|
...
\end{python}
\end{python-no-highlighting}
This diff is collapsed.
......@@ -4,7 +4,7 @@ basic form, you can indeed use \ParaView's ability to show multiple views side b
side to set up simultaneous visualizations. But, that can get cumbersome too
quickly. Let's take a look at a simple example: Let's say you want to do a parameter
study where you want to compare isosurfaces generated by a set of isovalues in a
dataset. To set such a visualization up, you'll need to first create as many
dataset. To set up such a visualization, you'll need to first create as many
\ui{Render View}s as isovalues. Then, create just as many \ui{Contour} filters,
setting each one up with a right isovalue for the contour to generate and
display the result in one of the views. As the number of isovalues increases,
......@@ -21,8 +21,8 @@ all the internal views simultaneously. Any display property changes, such as
scalar coloring and representation type are also maintained consistently between
these internal views. The interactions in the internal views are linked, so when
you interact with one, all other views update as well. While this is all
nice and well, where the real power of \ui{Comparative View}s becomes apparent
is when you set up a parameter to vary across the views. This parameter can be
nice and well, the real power of \ui{Comparative View}s becomes apparent
when you set up a parameter to vary across the views. This parameter can be
any of the properties on the pipeline modules such as filter properties and
opacity, or it could be the data time. Each of these internal views will
now render the result obtained by setting the parameter as per your selection.
......@@ -74,7 +74,7 @@ configure the active comparative view.}
To configure the comparative view itself, you must to use the
\ui{Comparative View Inspector} (Figure~\ref{fig:ComparativeViewInspector})
accessible from the \menu{View} menu. The
\ui{Comparative View Inspector} is a dockable panel that becomes enabled when the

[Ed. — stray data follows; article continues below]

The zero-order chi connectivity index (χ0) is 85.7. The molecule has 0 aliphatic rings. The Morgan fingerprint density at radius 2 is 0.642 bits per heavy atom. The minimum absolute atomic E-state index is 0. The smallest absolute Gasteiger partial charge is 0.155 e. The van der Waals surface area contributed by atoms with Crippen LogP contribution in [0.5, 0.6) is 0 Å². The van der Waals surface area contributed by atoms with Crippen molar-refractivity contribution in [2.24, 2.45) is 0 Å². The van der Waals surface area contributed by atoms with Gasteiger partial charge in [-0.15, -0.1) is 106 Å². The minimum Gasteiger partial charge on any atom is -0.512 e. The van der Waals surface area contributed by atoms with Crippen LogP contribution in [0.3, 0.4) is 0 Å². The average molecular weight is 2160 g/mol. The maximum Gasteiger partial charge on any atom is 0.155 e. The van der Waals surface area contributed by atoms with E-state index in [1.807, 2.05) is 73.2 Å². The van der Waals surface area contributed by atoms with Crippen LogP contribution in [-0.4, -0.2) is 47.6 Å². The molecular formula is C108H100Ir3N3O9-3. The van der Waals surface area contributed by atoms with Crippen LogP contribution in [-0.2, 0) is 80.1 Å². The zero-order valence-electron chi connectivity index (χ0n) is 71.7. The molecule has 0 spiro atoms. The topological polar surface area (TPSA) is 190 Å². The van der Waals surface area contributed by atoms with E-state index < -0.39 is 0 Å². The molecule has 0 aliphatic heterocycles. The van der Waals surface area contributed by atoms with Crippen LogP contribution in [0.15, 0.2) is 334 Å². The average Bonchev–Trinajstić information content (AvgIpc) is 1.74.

\ui{Comparative View Inspector} is a dockable panel that is enabled when the
active view is a comparative view.
To change how many internal views are used in the active comparative view and
......@@ -149,7 +149,7 @@ easier to fill the cells with a range of values, you can click and drag over
multiple cells. When you release the mouse, a dialog will prompt you to enter
the data value range (Figure~\ref{fig:ComparativeViewRangeDialog}).
In case you selected a combination of rows and columns,
the dialog will also let you select in which direction must the parameter be varied
the dialog will also let you select in which direction the parameter is varied
using the range specified. You can choose to vary the parameter horizontally
first, vertically first, or only along one of the directions while keeping the
other constant. This is useful when doing a study with multiple parameters.
......
......@@ -2,7 +2,7 @@ In a visualization pipeline, data sources bring data into the system for
processing and visualization. Sources, such as the \ui{Sphere} source
(accessible from the \ui{Sources} menu in \paraview),
programmatically create datasets for
processing. Another type of data sources is readers. Readers can read data
processing. Another type of data sources are readers. Readers can read data
written out in disk files or other databases and bring it into \ParaView for
processing. \ParaView includes readers that can read several of the
commonly used scientific data formats. It's also possible to write plugins that
......@@ -10,7 +10,7 @@ add support for new or proprietary file formats.
\ParaView provides several sample datasets for you to get started. You can
download an archive with several types of data files from the download page at
\url{http://paraview.org}.
\url{https://www.paraview.org/download} under the Data section.
\section{Opening data files in \texttt{paraview}}
......@@ -39,7 +39,7 @@ to note.
\begin{itemize}
\item The \ui{Favorites} pane shows some platform-specific common locations such
as your home directory and desktop.
\item The \ui{Recent Directories} pane shows a few most recently used